Because Shee comes from Saint-Domingue, I see a French element in this character, one that emerges this time through the crafty construction of her name. She, a feminine subject pronoun in English, has been affixed the particle e. In French, this serves to declinate verbal past participles into the feminine gender (for instance, in conjurée or rompue). Combining English and French to create a new, hybrid name does more than bring together two languages and two distinct colonial spaces; it also constructs a new signifier, since two grammatical signs—a feminine subject and, potentially, a feminine object—compose a double feminine. It is thus fitting that Shee embodies female queer love and desire, wagering on life and emotional bonding as modes of resistance against enslavement. As seen in “Mid-Night (Rebecca learns the truth),” in which Rebecca reveals her love for Shee, queer love—an unsuspected and unexpected source of resistance and tenderness in the plantation context—eschews the dehumanizing sexual exploitation of enslaved female bodies (65). “Any act outside of the [re]production of labor is in and of itself ‘queer,’” Lara herself has pointed out. “Shee . . . allows for the possibility of a [Afro] [Latinx] [Queer] subjectivity that specifically engages in love acts and speech acts outside the narrow confines of a policed heterosexuality.”6 In other words, imagining queer love in this context helps recreate a past in which female bodies could potentially achieve pleasure without contributing to the slave reproduction machinery.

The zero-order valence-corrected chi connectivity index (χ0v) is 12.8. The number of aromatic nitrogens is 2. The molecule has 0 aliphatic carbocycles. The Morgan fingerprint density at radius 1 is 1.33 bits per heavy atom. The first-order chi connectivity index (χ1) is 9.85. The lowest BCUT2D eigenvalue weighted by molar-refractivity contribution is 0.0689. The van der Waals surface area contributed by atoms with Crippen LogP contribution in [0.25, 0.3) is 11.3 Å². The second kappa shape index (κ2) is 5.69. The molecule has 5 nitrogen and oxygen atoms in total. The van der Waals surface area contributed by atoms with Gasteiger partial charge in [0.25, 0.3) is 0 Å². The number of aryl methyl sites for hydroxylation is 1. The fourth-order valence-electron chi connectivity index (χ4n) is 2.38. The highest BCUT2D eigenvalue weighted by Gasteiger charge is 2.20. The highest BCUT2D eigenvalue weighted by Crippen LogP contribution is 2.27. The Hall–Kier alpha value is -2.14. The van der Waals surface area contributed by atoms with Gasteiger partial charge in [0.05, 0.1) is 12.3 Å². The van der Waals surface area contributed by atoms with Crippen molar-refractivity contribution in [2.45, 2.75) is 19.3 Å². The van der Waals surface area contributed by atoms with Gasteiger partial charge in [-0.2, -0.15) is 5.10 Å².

Kohnjehr Woman helps readers think of enslaved women as overcoming the violence inflicted on their bodies, repossessing their bodies and agency, and even creating new languages. Building on the traditions of African American and Caribbean neoslave narratives, Lara’s haunting collection extends urgent conversations taking place in slavery studies, Haitian revolutionary literary studies, gender and queer studies, Black feminist studies, and subaltern studies, not to mention linguistics and Black poetry studies.


Sophie Maríñez is a Mellon/ACLS Fellow and a professor of French and Spanish at the Borough of Manhattan Community College and the Graduate Center, City University of New York. She is currently working on a monograph tentatively titled “Spirals in the Caribbean: Representing Violence in Haiti and the Dominican Republic.”